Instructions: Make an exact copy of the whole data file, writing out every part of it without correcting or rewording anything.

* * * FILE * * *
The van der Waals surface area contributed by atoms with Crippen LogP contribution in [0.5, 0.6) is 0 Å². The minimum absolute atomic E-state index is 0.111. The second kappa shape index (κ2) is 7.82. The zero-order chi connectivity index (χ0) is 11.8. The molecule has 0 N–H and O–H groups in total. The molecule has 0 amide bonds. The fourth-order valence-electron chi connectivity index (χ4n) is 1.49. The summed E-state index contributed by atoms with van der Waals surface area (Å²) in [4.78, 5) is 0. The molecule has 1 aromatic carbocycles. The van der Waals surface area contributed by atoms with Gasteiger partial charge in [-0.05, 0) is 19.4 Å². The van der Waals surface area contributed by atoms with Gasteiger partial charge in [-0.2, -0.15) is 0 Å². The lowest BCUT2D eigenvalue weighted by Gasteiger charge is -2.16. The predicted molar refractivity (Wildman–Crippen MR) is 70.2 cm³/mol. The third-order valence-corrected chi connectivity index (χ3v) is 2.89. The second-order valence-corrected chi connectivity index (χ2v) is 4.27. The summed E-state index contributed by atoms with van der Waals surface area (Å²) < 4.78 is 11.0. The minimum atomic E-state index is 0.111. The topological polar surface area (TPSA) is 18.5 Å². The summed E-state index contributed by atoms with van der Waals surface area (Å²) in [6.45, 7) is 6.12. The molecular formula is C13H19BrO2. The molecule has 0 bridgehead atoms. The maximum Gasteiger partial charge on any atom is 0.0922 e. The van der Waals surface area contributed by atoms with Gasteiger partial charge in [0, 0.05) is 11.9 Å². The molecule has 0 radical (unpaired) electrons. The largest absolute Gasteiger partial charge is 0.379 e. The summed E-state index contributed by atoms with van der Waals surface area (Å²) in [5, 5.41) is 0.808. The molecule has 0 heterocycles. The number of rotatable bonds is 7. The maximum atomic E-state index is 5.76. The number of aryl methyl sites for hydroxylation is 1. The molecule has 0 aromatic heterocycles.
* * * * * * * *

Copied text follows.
The van der Waals surface area contributed by atoms with Crippen LogP contribution in [0.5, 0.6) is 0 Å². The minimum absolute atomic E-state index is 0.111. The second kappa shape index (κ2) is 7.82. The zero-order chi connectivity index (χ0) is 11.8. The molecule has 0 N–H and O–H groups in total. The molecule has 0 amide bonds. The fourth-order valence-electron chi connectivity index (χ4n) is 1.49. The summed E-state index contributed by atoms with van der Waals surface area (Å²) in [4.78, 5) is 0. The molecule has 1 aromatic carbocycles. The van der Waals surface area contributed by atoms with Gasteiger partial charge in [-0.05, 0) is 19.4 Å². The van der Waals surface area contributed by atoms with Gasteiger partial charge in [-0.2, -0.15) is 0 Å². The lowest BCUT2D eigenvalue weighted by Gasteiger charge is -2.16. The predicted molar refractivity (Wildman–Crippen MR) is 70.2 cm³/mol. The third-order valence-corrected chi connectivity index (χ3v) is 2.89. The second-order valence-corrected chi connectivity index (χ2v) is 4.27. The summed E-state index contributed by atoms with van der Waals surface area (Å²) < 4.78 is 11.0. The minimum atomic E-state index is 0.111. The topological polar surface area (TPSA) is 18.5 Å². The summed E-state index contributed by atoms with van der Waals surface area (Å²) in [6.45, 7) is 6.12. The molecular formula is C13H19BrO2. The molecule has 0 bridgehead atoms. The maximum Gasteiger partial charge on any atom is 0.0922 e. The van der Waals surface area contributed by atoms with Gasteiger partial charge in [0, 0.05) is 11.9 Å². The molecule has 0 radical (unpaired) electrons. The largest absolute Gasteiger partial charge is 0.379 e. The summed E-state index contributed by atoms with van der Waals surface area (Å²) in [5, 5.41) is 0.808. The molecule has 0 heterocycles. The number of rotatable bonds is 7. The maximum atomic E-state index is 5.76. The number of aryl methyl sites for hydroxylation is 1. The molecule has 0 aromatic heterocycles.